1884: The Rude Men in Red

The following account was collected in 1887 by folklorist William Martin while he was on vacation in the Isle of Man (in the Irish sea near Great Britain and Ireland). Martin eventually included his account in a series of articles talking about British 'goblins,' or mean-spirited fairies.

        One evening in the summer months of 1884, Martin tells us, a mail-cart driver on the island was running his late night/early morning rounds collecting mailbags from surrounding districts to deliver to a central location by 1:30AM... only this night, he didn't arrive until nearly 5:30 in the morning, and he was noticibly scared and agitated. When asked why he was late, he explained that when he was about six miles away he encountered a troop of fairies dressed in red and carrying lanterns. Said fairies stopped his horse, threw the mailbags into the road, and then danced around them "in the well-known manner usual with fairies." For hours the postman struggled to replace the mail on his cart, only to have each bag he replaced immediately thrown back into the road again. This behavior continued until daybreak, when the fairies finally departed... after which the mailman recovered the mailbags and arrived at his destination, hours late and in an unhappy state.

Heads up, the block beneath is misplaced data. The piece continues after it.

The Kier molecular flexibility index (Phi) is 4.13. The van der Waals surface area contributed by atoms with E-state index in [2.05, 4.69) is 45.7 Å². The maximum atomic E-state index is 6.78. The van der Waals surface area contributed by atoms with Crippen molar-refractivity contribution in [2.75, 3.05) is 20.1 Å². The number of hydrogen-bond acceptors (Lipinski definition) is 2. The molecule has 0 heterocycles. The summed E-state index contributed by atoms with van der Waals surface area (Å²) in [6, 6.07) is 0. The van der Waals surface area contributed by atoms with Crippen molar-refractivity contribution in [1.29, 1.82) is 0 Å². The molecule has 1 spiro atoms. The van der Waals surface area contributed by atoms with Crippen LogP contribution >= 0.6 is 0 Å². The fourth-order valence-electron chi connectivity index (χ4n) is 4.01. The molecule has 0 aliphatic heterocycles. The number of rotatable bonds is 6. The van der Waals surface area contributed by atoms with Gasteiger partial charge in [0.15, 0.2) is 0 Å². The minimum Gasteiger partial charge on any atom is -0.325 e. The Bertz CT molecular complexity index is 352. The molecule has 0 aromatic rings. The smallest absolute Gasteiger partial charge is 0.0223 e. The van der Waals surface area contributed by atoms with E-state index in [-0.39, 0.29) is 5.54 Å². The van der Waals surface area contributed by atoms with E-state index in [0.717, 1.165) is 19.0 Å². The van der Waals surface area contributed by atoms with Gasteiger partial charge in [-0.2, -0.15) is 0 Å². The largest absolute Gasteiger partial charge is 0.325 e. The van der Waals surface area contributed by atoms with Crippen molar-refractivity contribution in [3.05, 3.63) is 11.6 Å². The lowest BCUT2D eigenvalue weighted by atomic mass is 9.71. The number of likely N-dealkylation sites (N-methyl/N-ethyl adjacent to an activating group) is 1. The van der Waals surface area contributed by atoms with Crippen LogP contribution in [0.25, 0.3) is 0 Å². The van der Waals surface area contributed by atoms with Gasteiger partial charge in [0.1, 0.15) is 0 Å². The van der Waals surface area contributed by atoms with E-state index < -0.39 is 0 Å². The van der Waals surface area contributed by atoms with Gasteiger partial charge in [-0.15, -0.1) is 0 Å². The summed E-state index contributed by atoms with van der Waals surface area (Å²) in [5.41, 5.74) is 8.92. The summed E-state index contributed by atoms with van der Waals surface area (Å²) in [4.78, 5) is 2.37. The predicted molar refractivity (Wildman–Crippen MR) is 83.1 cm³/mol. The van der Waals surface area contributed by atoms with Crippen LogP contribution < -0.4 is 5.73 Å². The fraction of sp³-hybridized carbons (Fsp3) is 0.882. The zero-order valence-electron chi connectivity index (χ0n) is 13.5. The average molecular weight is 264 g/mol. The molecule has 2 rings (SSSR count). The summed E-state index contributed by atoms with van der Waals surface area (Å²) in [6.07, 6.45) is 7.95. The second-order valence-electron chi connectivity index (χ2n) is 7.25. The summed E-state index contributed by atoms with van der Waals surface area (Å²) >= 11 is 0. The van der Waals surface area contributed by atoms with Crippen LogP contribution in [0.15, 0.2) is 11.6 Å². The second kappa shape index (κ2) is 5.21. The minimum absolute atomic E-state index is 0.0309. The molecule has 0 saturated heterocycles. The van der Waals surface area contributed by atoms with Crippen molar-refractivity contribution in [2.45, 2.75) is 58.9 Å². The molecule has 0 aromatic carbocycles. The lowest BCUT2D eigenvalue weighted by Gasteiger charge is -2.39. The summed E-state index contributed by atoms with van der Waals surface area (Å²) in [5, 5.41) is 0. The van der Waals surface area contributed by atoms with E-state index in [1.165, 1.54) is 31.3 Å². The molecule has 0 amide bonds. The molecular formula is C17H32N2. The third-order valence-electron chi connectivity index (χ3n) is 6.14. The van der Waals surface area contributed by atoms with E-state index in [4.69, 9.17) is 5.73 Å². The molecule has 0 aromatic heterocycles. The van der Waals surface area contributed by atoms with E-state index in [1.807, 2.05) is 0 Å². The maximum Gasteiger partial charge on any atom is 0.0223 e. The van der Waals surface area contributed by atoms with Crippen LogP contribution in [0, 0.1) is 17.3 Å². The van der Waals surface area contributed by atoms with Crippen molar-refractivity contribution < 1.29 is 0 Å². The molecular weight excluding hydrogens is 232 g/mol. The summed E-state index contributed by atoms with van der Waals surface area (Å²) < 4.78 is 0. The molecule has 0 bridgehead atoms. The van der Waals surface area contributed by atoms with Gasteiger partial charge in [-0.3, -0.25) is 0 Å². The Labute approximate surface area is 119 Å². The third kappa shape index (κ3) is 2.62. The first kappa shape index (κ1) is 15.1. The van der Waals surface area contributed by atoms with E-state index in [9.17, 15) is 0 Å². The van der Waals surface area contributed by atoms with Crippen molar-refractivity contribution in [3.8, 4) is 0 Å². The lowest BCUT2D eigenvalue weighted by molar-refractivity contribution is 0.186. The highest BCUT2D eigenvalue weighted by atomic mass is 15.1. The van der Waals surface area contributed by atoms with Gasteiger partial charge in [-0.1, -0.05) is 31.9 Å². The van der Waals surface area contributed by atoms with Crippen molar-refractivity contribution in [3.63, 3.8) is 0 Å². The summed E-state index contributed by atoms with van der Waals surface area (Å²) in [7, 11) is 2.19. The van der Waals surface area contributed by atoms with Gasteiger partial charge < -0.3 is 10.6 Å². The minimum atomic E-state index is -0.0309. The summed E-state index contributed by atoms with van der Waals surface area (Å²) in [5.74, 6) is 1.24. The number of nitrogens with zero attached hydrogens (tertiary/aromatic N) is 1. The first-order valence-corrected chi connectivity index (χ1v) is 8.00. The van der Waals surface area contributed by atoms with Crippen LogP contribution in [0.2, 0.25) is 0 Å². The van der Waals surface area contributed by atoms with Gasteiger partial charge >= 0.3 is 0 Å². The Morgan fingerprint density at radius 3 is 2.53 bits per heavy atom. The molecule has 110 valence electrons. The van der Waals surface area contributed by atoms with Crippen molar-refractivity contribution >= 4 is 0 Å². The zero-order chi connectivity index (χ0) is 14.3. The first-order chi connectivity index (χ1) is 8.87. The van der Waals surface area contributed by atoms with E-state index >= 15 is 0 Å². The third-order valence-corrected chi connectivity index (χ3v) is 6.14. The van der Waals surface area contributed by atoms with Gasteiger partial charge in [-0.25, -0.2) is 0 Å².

Martin doesn't tell us the name of this mailman, but does explain that in meeting him the mailman did not strike him as the sort of person who would "fall a victim to his own fertile imagination." The mailman was well known for his sobriety and honesty, and he was not drunk when he left to fetch the mail that night, nor was he when he returned... just very upset.

Publishing History

        Martin published the account above initially in the Brighton Herald for December 31, 1887, then again in an 1902 article for Folk-Lore... this account above is taken from the Folk-Lore article. I'll see if I can track down the earlier newspaper printing, as it's closer to the date of supposed occurence and I'm curious if the details are different or not.

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